A trip to the Altona Fischmarkt is definitely worth getting out of bed early -or staying up all night- for. The Sunday markets hark back to the 18th century, when fishermen sold their catch before church services. Today, you can still get fresh produce and also peruse the stalls for second hand steals and nice antiques.
2. Mineatur Wunderland
Be a giant for a day! This weird and wonderful attraction is the world's largest model railway, which consists of more than 12,000 meters of track and 890 trains. As you journey along, you will walk past miniature replicas of areas ranging from the USA, Scandinavia, and Germany, as well as an airport with planes that actually take off.
3. The Port of Hamburg – The Gateway to Germany
The Hamburger Hafen is quite impressive to behold. Take either a boat from Landungsbrücken or follow a trail on foot that takes you through the old 19th-century Warehouse District. Cross the Köhlbrandbrücke, a 3.9-kilometer bridge that spans the harbor.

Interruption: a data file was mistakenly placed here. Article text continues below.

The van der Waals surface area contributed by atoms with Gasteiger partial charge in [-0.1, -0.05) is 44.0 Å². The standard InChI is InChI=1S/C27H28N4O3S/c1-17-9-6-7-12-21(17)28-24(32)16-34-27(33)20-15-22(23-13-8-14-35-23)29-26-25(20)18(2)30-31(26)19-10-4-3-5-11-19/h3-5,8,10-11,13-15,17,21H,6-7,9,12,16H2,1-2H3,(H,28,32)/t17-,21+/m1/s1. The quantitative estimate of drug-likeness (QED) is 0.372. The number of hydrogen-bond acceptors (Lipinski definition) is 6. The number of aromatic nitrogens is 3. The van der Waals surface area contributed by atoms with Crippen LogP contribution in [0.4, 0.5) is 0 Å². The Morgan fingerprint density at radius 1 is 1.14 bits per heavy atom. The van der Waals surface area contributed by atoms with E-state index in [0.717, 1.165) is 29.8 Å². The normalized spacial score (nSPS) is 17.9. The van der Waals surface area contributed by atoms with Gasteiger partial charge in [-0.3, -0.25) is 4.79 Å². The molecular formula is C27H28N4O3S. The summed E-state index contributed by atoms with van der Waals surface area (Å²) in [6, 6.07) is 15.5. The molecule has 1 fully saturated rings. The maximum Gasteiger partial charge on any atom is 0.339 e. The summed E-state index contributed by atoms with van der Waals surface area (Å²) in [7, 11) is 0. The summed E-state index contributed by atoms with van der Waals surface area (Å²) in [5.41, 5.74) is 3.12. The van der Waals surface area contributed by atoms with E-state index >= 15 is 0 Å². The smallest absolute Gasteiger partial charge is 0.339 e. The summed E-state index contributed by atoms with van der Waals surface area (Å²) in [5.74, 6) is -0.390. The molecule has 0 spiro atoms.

4. Kunsthalle Hamburg
In three interconnected buildings on the Glockengiesserwall, Kunsthalle Hamburg is one of Germany's top art galleries. Marvel at a wide range of art on display - everything from local artists to the Dutch masters of the 16th and 17th centuries.
5. Hamburg Rathaus
In the center of Hamburg's Old Town is the Rathaus or City Hall. Guided tours are available, as are opportunities to observe the local government in action.
6. St. Michael's Church
The most famous of Hamburg's many churches, St. Michael's was built in the Baroque style between 1750-62 and is one of the city's most important landmarks. Its 132-meter-high tower, fondly known as "Michel", and accessible by stairs and an elevator, viewing platforms offer excellent panoramas of the city and port.
At the entrance to Grosse Freiheit stand life-size steel silhouettes commemorating the five original Beatles - John Lennon, Paul McCartney, George Harrison, Pete Best, and Stuart Sutcliffe. In the summer of 1960, they played in the area while seeking fame and fortune.